The Chapel at Lambeth Palace
where Matthew Parker was
consecrated Archbishop of
Elizabeth’s challenge was to get her new Archbishop of Canterbury consecrated. All the Marian bishops, including Anthony Kitchin of Llandaff in Wales who had adopted the Protestant Rites under Edward VI, reverted to Catholicism under Mary, and would adopt Protestant worship again under Elizabeth, refused. In the end Elizabeth came up with four co-consecrating bishops which is, after all, one more than required. However the credentials of several of them were not as impeccable as one might have hoped.
The consecration of Matthew Parker is a key stumbling block in Catholic/Anglican dialogue. All current Anglican Bishops can trace their lineage back to Parker. If he was not consecrated validly, then the validity of the diaconal and priestly ordinations and episcopal consecrations of subsequent Anglican bishops gets called into question. If he was consecrated validly then all subsequent Anglican bishops stand in the Apostolic Succession and the Churches of the Anglican Communion have, by Catholic standards, a fully valid sacramental system. (The issue is complicated, by the way, by the introduction of Old Catholic co-consecrating bishops in the 19th and 20th centuries, but that is for a later post.)
Spoiler alert: Pope Leo XIII declared in the Bull Apostolicae Curae of 1896 that Parker’s episcopal consecration was invalid on several points and thus the Anglican Church does not stand in the Apostolic Succession. For us historians, the issue is far more complex and not as easily settled however, and so we want to look in detail at the Parker consecration and what happened so as to see the evidence on which Leo’s commission appointed to study the issue came to their conclusions. And for those who think it is a settled question, consider this: In 1993, in an effort to persuade the Church of England not to go ahead with women’s ordination (to the priesthood) then-Cardinal Ratzinger as head of the Congregation of the Doctrine of the Faith, offered that in return for the Church of England backing away from this historic step of admitting women to the priesthood, the Holy See would re-open the question of Valid Orders. To proceed, however, with the ordination of women to priestly ministry as either bishops or priests would mark a definitive closure to this question as the Catholic Church believes that it is of divine law that only men can be ordained bishops and priests. The willingness of the Catholic Church—and Cardinal Ratzinger could not have made the offer without the consent of the Pope at the time (Saint John Paul II)—to reexamine the decision of Apostolicae Curae does mean that Leo’s Bull is not irreversible.
What do we mean by valid orders? The Catholic Church—along with the Orthodox Churches, the Churches of the East and the Copts, the Anglican Church and several branches of Lutheranism (among them the Church of Sweden)—holds that bishops receive not only their authority but their sacramental “power” from standing in a long line of bishops traceable back to the Apostles through the prayer invoking the Holy Spirit on the new bishop and the laying on of hands conferred on each new bishop in each successive generation from the Apostles to the present day. Priests, likewise, receive the “power” to celebrate the Eucharist and forgive sins by the laying on of hands by their ordaining bishops who stand in this lineage traced back to the apostles.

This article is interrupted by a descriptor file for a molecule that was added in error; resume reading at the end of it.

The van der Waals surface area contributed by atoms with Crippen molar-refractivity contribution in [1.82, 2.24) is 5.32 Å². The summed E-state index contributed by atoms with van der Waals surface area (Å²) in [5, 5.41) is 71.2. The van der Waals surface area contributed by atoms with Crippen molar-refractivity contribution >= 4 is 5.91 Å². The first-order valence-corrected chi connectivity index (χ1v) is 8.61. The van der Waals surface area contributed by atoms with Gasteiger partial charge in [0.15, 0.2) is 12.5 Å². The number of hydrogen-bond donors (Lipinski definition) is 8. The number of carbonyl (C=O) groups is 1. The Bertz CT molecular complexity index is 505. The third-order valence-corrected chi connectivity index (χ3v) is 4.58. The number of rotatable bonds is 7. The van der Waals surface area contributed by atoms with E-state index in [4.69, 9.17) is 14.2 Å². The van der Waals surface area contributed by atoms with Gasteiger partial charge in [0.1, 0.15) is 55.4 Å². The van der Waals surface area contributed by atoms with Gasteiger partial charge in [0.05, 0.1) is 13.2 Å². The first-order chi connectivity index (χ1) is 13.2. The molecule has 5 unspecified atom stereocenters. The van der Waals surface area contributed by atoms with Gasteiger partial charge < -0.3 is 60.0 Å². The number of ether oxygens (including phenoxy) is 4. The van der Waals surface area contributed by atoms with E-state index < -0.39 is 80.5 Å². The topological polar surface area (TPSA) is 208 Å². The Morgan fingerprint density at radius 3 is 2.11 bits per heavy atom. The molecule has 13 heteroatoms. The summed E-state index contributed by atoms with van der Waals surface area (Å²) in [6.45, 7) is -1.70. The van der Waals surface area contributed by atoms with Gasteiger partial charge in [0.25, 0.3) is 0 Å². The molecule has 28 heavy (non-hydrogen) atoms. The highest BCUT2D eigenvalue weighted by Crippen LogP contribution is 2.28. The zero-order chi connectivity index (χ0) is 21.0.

Frankly, no one has the papers to show an unbroken line back to any of the 12, but the claim of an unbroken succession from the Apostles is not as outlandish as it may seem. From the first century onwards their was great scrupulosity about making sure that this transmission of office was done through the laying on of hands and it is a very reasonable assumption that bishops can indeed trace the lineage back to the Apostles laying hands on those they chose for ministry in the primitive Church.
If it were simply a matter of the lineage of the hand-onlaying, it wouldn’t be complex. But historically there were challenges to various features of the ritual. Were there specific words, or at least specific ideas, that had to be vocalized in the accompanying prayer invoking the Holy Spirit? Were there other accompanying actions that comprised an essential part of the ritual? What if the ordaining bishop were not orthodox in his faith? Would an ordination conferred by him be valid? What if candidate was not orthodox in his? What if either secretly rejected what was supposedly happening? There is no end to the number of pins on which a questionable number of angels can dance.
The allegation that ordinations had been invalid or where ordinations were subsequently annulled has been widely abused in the history of the Church. Various movements and groups in the Church of the third and fourth century had declared the ordinations of their rivals “invalid” in order to discredit them and shake the confidence of their adherents. The Donatists claimed that the personal sinfulness of the bishop or priest made him incapable of conferring sacraments validly. The Montanists refused to recognize the ordination of those outside their movement and orthodox Christians in turn rejected the ordinations of the Montanists. In the ninth and tenth century it got even worse as successive popes annulled the ordinations of their predecessors who came from rival political factions in Rome. Popes declared the ordinations of antipopes invalid and antipopes returned the compliment which sounds reasonable until you realize that most often it was only years later that it was settled which claimant to the papacy wore the white tiara and which wore the black. All of this is to say that the charge of “invalid orders” was so overused and abused throughout history as to have little credibility except as a polemical tool. And so when told that their ordinations were not valid, the sixteenth-century reformers sort of shrugged their shoulders and went on with their lives. “Wolf” had been cried too often.